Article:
thx again

Originally posted by Golgoth:
[b]
those combination works:

for (int i = 0; i < 2; ++i)
if (i == 0)
l_position += a_Weights[i] * (u_BoneMatrix[i] * gl_Vertex);

but,

for (int i = 0; i < u_BoneCount; ++i)
if (i == 0)
l_position += a_Weights[i] * (u_BoneMatrix[i] * gl_Vertex);

Return error C1011: cannot index a non-array value
[/b]
The vec4 is not real array. The a_Weights[0] is just different way how to write a_Weights.x and the index can not be changed dynamically (hw does not support that). When the number of loops is known like in the first situation, the compiler will unroll the loop appropriate number of times and will insert .x|.y|.z|.w masks corresponding to individual values of i. In the second situation the compiler can not do that because it does not know how big the u_BoneCount can be and you will get that error.

but, but ,but, I ve find out that what is inside the condition is going to take process time even though the condition returns false, it is going to take as much process as if it were returning true. Weird?

This is even worse in fragment shaders. The GPUs are based on massive parallelism and do have troubles when instruction flow differs between individual pixels or vertices so the drivers often try to avoid dynamic jumps, calculate everything and simply ignore results of calculations that should not happen.

You are not understanding the process that you’re trying to do.

You have a mesh. Artists created this mesh. They attached bones to this mesh, and weighted the vertices to these bones.

So, what you have in your tool is the following:

A list of bones, 0 to nBones.
A list of vertices, 0 to nVerts.

For each vertex, you have (among other things) a number of Weight/Index pairs. These pairs tell the vertex which bone it uses (through the index) and how much weight to apply to that bone (through the weight).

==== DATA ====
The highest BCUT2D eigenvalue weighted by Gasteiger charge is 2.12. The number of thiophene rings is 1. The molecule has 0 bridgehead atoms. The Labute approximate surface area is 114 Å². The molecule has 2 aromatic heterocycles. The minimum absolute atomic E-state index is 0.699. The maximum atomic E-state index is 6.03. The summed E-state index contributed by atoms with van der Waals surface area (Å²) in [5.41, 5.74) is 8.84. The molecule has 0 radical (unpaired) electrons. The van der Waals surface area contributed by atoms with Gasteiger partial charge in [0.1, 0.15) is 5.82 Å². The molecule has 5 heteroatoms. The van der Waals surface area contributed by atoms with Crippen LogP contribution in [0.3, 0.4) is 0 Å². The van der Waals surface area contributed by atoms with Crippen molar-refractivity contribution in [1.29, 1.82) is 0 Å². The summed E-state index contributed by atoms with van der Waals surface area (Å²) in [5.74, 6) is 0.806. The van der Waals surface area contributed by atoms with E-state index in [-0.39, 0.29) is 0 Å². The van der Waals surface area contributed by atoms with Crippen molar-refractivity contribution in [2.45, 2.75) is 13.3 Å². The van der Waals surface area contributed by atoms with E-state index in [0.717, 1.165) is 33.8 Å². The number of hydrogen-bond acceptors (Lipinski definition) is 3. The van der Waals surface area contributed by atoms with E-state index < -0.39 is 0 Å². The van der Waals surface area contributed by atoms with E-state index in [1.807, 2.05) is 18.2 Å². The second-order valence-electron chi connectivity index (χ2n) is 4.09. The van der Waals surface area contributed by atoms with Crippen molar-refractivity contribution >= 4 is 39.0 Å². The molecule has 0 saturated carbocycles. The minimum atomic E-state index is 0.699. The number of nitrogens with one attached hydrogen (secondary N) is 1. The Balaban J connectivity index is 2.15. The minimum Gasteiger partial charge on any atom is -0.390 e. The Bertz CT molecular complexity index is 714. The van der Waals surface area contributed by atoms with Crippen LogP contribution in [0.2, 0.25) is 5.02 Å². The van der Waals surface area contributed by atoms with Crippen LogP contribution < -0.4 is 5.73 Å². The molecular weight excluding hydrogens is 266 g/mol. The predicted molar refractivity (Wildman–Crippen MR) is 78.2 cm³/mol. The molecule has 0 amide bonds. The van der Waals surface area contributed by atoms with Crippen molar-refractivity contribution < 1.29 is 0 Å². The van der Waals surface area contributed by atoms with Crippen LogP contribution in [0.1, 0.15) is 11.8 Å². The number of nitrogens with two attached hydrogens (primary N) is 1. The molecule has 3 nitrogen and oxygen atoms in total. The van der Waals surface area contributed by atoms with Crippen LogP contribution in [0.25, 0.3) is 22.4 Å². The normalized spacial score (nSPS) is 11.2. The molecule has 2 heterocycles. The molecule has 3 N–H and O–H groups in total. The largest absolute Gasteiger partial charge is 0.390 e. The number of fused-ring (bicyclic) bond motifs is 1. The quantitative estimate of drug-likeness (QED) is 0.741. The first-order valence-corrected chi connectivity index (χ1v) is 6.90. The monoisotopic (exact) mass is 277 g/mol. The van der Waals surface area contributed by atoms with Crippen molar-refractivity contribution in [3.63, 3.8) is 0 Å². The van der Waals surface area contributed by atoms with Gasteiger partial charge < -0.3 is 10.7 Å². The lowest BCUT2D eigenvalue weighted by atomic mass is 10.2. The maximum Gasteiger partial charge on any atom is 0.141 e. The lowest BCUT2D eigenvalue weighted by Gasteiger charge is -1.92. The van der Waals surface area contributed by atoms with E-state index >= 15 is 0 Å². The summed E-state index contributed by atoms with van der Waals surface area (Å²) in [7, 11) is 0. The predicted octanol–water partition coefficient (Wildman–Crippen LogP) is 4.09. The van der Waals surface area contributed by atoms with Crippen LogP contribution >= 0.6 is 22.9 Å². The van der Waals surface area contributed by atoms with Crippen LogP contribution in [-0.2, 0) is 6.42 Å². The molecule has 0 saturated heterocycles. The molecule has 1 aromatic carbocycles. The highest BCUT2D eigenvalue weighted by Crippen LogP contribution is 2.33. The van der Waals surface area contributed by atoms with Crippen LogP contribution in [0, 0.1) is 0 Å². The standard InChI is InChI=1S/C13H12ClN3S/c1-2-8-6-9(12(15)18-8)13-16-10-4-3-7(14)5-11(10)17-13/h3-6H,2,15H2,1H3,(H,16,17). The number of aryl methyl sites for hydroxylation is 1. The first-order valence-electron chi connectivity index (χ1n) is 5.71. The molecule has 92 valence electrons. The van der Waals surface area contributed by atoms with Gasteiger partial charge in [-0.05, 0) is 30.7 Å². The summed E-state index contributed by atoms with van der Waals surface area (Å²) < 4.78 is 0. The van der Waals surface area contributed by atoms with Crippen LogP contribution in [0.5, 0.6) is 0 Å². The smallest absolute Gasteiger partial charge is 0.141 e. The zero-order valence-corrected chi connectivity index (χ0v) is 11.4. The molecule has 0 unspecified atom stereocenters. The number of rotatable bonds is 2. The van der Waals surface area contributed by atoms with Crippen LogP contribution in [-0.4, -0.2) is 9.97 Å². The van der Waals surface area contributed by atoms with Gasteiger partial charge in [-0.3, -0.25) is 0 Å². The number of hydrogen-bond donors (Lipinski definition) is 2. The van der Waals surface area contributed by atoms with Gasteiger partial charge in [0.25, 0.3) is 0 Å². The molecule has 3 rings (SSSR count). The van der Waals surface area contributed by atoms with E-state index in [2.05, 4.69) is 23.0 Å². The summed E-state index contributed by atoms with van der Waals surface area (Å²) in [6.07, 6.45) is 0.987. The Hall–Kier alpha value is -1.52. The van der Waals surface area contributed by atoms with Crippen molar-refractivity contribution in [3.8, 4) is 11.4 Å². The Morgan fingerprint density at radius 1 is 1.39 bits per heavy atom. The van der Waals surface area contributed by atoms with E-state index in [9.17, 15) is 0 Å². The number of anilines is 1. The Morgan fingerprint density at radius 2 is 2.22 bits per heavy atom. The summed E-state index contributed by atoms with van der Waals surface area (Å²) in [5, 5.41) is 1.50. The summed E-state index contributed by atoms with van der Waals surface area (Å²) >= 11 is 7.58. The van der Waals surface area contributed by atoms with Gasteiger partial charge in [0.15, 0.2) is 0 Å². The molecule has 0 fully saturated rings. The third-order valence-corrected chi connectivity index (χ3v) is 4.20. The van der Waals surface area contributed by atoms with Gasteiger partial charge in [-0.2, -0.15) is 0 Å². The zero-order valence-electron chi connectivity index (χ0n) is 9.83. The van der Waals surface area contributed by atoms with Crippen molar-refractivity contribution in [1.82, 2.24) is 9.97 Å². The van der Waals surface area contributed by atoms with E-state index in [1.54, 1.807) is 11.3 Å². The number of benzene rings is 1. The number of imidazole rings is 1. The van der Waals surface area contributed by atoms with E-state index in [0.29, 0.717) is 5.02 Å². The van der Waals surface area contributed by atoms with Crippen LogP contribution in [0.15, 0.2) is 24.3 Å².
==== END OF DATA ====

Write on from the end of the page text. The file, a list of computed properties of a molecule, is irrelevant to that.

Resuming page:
The number of Weight/Index pairs per-vertex was defined by your artist, but you should enforce a specific maximum limit, nIndices.

When you go to generate your in-application mesh for rendering, you store all of this data. You store the list of bones. You store the vertex data. And, for each vertex, you store the weight/index pairs, up to nIndices per vertex.

Your shader will be given the weight/index pairs as attributes, since they vary per-vertex. The list of bones (generated from your animation system in the order expected by your mesh) is a per-object value, so they should be passed as an array of uniform values.

attribute vec4 indices;
attribute vec4 weights;

...

for(int i = 0; i < 4 /*nIndices*/; i++)
{
mat4 boneToUse = boneArray[indices[i]];
float weightToUse = weights[i];

/* Do math for vertex weighting */
}

That’s why 4 is a reasonable number for nIndices. If your artists disagree, smack them.

This is even worse in fragment shaders. The GPUs are based on massive parallelism and do have troubles when instruction flow differs between individual pixels or vertices so the drivers offten try to avoid dynamic jumps, calculate everything and simply ingore results of calculations that should not happen.

This is the only reason I cant go further with the mega shaderâ€¦ it is really unfortunateâ€¦ and im going to have to construct 1000s of shaders using string definitionsâ€¦

Like Korval mention:

for(int i = 0; i < 4; i++)
{
}

If only 2 bones are being used I ll have to make another shader:

for(int i = 0; i < 2; i++)
{
}

I just hate this concept.

Thx for your inputs guys, I think im all set!

regards